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Infojustice Roundup - November 18, 2013

Monday, November 18, 2013

WikiLeaks Releases the August 30th Draft of the Trans Pacific Partnership Draft Intellectual Property Chapter

Law Professors Call for Public Process for Trans Pacific Partnership (TPP) Intellectual Property Chapter

[Sean Flynn] In the midst of the controversy surrounding the release of a Trans Pacific Partnership Agreement (TPP) negotiating text on intellectual property by Wikileaks yesterday, over 80 law professors of intellectual property law and related disciplines have written to President Obama, Members of Congress and the United States Trade Representative calling for the creation of a public process to vet the TPP’S intellectual property proposals. The letter specifically notes that “even in light of yesterday’s release by WikiLeaks,” public debate on the agreement’s proposals “beyond speculation would be impossible since there has not been any official release of text.” Click here for more.

See also: Japanese translation by Prof. Ryo Shimanami

English Translation of the New Version of Brazil’s Marco Civil

Thanks to Carolina Rossini for sending an English translation of the new version of Brazil’s Marco Civil legislation. Rossini, writes that the new version of the text “has received great support from Brazilian civil society and has also gathered great (but not yet enough) support from legislators.” Click here for the translation.

Creative Commons Relaunched In India; Key Highlights

[NT Balanarayan] Creative Commons (CC), a nonprofit organisation that enables the sharing and use of creativity and knowledge through free legal tools, has relaunched its India chapter... Creative Commons India chapter is made up of three organisations — Wikimedia India, Centre for Internet and Society and Acharya Narendra Dev College. Lawrence Liang, Co-founder of Alternative Law Forum said that the biggest difference this time around is that Creative Commons has been tailor-made for India law. If someone approaches a court about some information that is licensed under CC, it would be in compliance with the Indian Copyright Act. India does not have derivative rights like in US, so CC will try to bring some clarity on that front. The chapter’s goals will be raising awareness on licenses and open education resources, connecting with photography communities, content donation and participating in affiliate network. Click here for the full story on Medianama.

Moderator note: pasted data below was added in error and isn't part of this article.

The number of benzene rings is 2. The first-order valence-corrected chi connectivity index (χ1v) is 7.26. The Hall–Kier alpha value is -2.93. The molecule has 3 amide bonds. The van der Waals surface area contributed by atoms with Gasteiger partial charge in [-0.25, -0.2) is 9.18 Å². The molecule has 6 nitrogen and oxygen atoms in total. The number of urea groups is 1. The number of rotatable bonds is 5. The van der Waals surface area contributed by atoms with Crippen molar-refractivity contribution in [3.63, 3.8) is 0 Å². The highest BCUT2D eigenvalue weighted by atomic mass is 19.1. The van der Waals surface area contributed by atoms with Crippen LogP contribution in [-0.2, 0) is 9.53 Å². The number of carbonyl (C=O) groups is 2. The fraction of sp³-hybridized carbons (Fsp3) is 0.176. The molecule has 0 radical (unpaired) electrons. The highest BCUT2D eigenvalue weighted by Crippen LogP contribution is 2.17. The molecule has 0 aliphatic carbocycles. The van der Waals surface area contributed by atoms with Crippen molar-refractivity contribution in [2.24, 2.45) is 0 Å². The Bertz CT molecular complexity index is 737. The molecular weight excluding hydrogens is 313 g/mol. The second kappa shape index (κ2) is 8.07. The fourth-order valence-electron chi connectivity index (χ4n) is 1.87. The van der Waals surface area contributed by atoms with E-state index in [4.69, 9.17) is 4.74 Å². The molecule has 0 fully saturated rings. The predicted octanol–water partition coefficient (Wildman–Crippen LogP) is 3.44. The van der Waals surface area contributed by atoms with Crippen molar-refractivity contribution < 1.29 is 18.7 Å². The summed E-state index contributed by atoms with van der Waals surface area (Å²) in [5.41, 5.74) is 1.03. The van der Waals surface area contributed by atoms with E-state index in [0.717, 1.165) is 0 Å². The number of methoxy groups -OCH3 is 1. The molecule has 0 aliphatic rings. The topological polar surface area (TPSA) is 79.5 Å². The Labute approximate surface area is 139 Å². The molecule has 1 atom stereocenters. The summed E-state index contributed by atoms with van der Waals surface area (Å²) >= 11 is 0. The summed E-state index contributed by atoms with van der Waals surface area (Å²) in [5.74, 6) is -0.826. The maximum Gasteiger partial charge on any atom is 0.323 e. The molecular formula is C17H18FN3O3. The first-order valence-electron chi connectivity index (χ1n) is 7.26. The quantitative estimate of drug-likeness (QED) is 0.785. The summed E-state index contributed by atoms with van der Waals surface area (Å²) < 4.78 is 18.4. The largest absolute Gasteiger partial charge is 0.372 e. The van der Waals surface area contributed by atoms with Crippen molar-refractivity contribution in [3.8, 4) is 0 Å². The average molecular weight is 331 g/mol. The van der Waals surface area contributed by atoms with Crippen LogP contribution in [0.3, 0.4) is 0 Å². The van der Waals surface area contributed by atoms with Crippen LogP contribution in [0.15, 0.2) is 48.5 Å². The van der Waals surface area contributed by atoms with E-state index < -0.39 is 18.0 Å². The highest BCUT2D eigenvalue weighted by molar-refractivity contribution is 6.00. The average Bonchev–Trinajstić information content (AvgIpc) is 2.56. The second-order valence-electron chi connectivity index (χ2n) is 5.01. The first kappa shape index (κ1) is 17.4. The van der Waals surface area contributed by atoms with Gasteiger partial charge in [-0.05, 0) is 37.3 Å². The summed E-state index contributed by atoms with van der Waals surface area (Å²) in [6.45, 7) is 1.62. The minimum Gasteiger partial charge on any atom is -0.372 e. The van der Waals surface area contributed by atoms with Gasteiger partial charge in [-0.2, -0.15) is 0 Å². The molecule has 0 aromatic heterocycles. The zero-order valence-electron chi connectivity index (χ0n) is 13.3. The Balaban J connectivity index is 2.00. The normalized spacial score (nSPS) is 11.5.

Creative Commons U.S.A. Applauds the Introduction of the Affordable College Textbook Act

[Creative Commons USA] Senators Dick Durbin and Al Franken today introduced the Affordable College Textbook Act, which directs the Secretary of Education to fund the creation of college textbooks and materials to be made available under open licenses. The licenses will allow students and educators to “access, reproduce, publicly perform, publicly display, adapt, distribute, and otherwise use the work and adaptations of the work for any purpose, conditioned only on the requirement that attribution be given to authors as designated." Creative Commons U.S.A. Director Michael Carroll issued the following statement: "Senator Durbin should be congratulated for his leadership..." Click here for more.

Department of Commerce Posts Comments on Its Green Paper Copyright Policy, Creativity, and Innovation in the Digital Economy

[Mike Palmedo] Last week, 78 stakeholders submitted comments to the Department of Commerce on policy raised in its recent Green paper Copyright Policy, Creativity, and Innovation in the Digital Economy. The green paper was written by Commerce’s Internet Policy Taskforce, created “to provide policy coordination across the Department of Commerce, and to conduct initially a comprehensive review of privacy policy, copyright, global free flow of information, and cybersecurity, and their respective relationships to innovation in the Internet economy.” Click here for more.

Failure of “Licenses for Europe” underlines the need for reform of the EU copyright framework

[Centrum Cyfrowe, EDRi, and the Kennisland, Modern Poland Foundation] Today, the Licenses for Europe experiment comes to an end. This initiative, launched almost a year ago was ostensibly an attempt to ‘explore the potential and limits of innovative licensing and technological solutions in making EU copyright law and practice fit for the digital age’. At the end of this process we are compelled to conclude that 10 months of meetings have largely failed to identify any solutions which can be backed by all, or even the majority of, stakeholders involved. It is evident that there is very little consensus among stakeholders about the appropriate approach to making EU copyright law and practice fit for the digital age. It is unclear as to how licensing solutions can provide a significant improvement to a copyright system that has been widely recognised as being inefficient and out of date. Click here for more.

Google Books Opinion Is a Win for Fair Use and Permissionless Innovation

[Ali Sternburg] Today, the long-awaited Google Books opinion is out. And it’s a winner. The New York district court dismissed the case, writing that “Goggle’s [sic] motion for summary judgment is granted and plaintiffs’ motion for partial summary judgment is denied.” Although the failure of a federal class action in this case caused the potential mammoth settlement to fall apart, the outcome has been a far stronger validation of the copyright fair use doctrine than any settlement could be. Click here for the full post on DisCo.

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